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Donald Trump has now surpassed, in my mind, global warming, world hunger, and overpopulation as the single greatest threat to human civilization.
It is simply not possible in a community of nations, whose power is carefully balanced, and where some states can destroy the world many times over, for the most powerful among them to be lead by an impulsive narcissist, with sociopathic tendencies, without the grave risk of thermo-nuclear annihilation.
“A man you can bait with a tweet is not a man we can trust with nuclear weapons.” —Hillary
— Hillary Clinton (@HillaryClinton) July 29, 2016
Human relationships are simply too fragile, the stresses of high office too great, the propensity to band together in war too unconscious, and the balance of power too precarious for us not to take seriously the possibility that an unhinged Trump might very well ignite a train of events that would lead to destruction.
Now my most sane and grounded friends believe this reactive and hyperbolic. They argue that if Trump were to win, he would be hemmed in by a system of checks and balances, a mainstream cabinet and advisers, an unsupportive Congress, and his own incompetence. And this would keep him from carrying out his most diabolical schemes. But Trump is no ordinary Republican and this is no ordinary race.
It is often argued that Trump appeals to people the global economy has left behind. They have been left behind by rising inequality and undermined by the same politicians they helped elect. They lack the social skills to fit into a multicultural society and the mental agility to cope with complexity. They grew up expecting more and now feel their culture has been hijacked.
This may all be well and true, but why a New York billionaire, with no ties to the heartland, who is inarticulate and dishonest, with no record of public service? Trump’s agenda is hazy, his policy proposals thin, and he is clearly out of his depths. The idea that they think he can save them insults their intelligence. They may love him, may want him as President, but it does not imply they think he can run the country.
A less sympathetic view suggests they are seeking a dominator-in-chief. They want a “winner” who can tell it like it is and do so forcefully. From this vantage, Trump’s humiliation of primary candidates signaled to them authority, while his wealth proved competence. They don’t want an effective candidate to articulate their agenda but rather an authority figure to line up behind.
And this too may be true, but why Trump? Virtually all of his primary opponents were more articulate, experienced, and politically competent; and some, like Cruz and Christie, are practiced bullies. These are men who know how to wail on liberals and humiliate opponents. But perhaps Trump supporters wanted something more than another authoritarian bully. Perhaps they wanted something far less rational and less conscious. And here is the real danger.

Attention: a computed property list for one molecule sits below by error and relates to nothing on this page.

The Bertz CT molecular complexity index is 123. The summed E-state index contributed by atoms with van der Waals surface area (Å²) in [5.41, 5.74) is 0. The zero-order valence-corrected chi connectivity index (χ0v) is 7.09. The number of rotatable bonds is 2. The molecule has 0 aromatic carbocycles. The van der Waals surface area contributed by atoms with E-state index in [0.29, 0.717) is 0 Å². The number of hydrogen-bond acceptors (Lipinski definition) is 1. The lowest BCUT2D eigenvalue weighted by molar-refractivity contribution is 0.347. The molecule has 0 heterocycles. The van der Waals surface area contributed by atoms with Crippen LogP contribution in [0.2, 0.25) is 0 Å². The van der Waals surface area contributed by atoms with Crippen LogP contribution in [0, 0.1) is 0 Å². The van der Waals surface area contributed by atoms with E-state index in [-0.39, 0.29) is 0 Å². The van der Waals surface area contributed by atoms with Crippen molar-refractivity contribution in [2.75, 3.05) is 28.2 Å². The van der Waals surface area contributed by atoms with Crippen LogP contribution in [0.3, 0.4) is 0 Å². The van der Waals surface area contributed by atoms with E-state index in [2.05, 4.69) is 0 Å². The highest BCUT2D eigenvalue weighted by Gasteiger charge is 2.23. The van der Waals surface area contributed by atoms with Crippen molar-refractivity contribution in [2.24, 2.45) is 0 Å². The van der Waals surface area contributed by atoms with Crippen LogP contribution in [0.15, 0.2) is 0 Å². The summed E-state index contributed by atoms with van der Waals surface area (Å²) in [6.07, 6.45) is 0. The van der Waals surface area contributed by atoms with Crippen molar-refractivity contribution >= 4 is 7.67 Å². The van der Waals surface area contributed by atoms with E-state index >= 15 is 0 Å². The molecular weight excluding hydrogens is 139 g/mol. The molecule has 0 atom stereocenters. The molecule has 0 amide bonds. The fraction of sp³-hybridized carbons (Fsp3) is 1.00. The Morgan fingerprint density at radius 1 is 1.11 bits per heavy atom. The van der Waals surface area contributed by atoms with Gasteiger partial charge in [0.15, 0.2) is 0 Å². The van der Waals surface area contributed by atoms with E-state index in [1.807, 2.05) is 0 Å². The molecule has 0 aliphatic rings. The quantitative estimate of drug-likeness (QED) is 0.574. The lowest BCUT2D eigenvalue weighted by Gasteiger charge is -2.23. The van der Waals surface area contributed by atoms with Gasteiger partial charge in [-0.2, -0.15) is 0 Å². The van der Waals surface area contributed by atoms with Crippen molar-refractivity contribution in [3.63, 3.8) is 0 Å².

Trump’s irrationality, his lack of a serious agenda, his willingness to break all the rules, his incessant bullying, his ability to play on the fears of a hypnotized crowd, all appealed to something deeper than simply the need for a competent authority or even a savior. And what Trump appealed to was their own primal drives, long held in check by the same liberal society from which they had been outcast.
Suddenly, Republican voters were free from the shackles of having to justify a contradictory agenda; suddenly they could throw off the cloak of respectability. Now all the hatred needs no justification; the nihilism need not make sense. Far from articulating their hopes and fears, far from giving them something with which to identify, Trump freed them from the need to explain themselves. And perhaps this, above all else, was the greatest pressure they felt from liberals, made all the worse by a competent and popular black President. Liberals made them feel like losers and they wanted to be winners without having to win. And at this, Trump was the master.
What liberals seem to miss is that Trump is an articulate spokesperson of his followers needs precisely because he is so inarticulate; he is the best representative of their agenda, because neither he nor they know what they want. Trump possesses that rare capacity, common perhaps only to fascist leaders and TV news reporters, to look authoritative while blathering nonsense. If it sometimes seems that he grows more popular with each insane pronouncement, perhaps it is because his popularity rests on his striking capacity to make no sense. For this frees his followers to vent their unconscious.
And this is where it gets really scary. A President Trump would be doing the same thing on an international stage and his opponents would be foreign adversaries. But you cannot smack down Ayatollah Khamenei without Iran erupting in nationalist fervor; you cannot go after Vladimir Putin without a military response. And what was once a fragile global order suddenly boils over into a cauldron of petty rivalries, replete with peoples in the street and the drum beat of war. Whatever isolationism Trump may espouse, he would inflame nationalist passions every time he opens that loose sphincter that resembles a mouth.
The chances this would result in nuclear holocaust are probably quite thin. But it is almost certain he would take us to the brink and, standing over the abyss, revel in his power, as he ignites the world in hate. For what better way to ignite the base; what better way to cleave to the state. And if you think this is hyperbole, just look at what he has done to the country and multiply it by the world.
Author: Theo Horesh
Editor: Travis May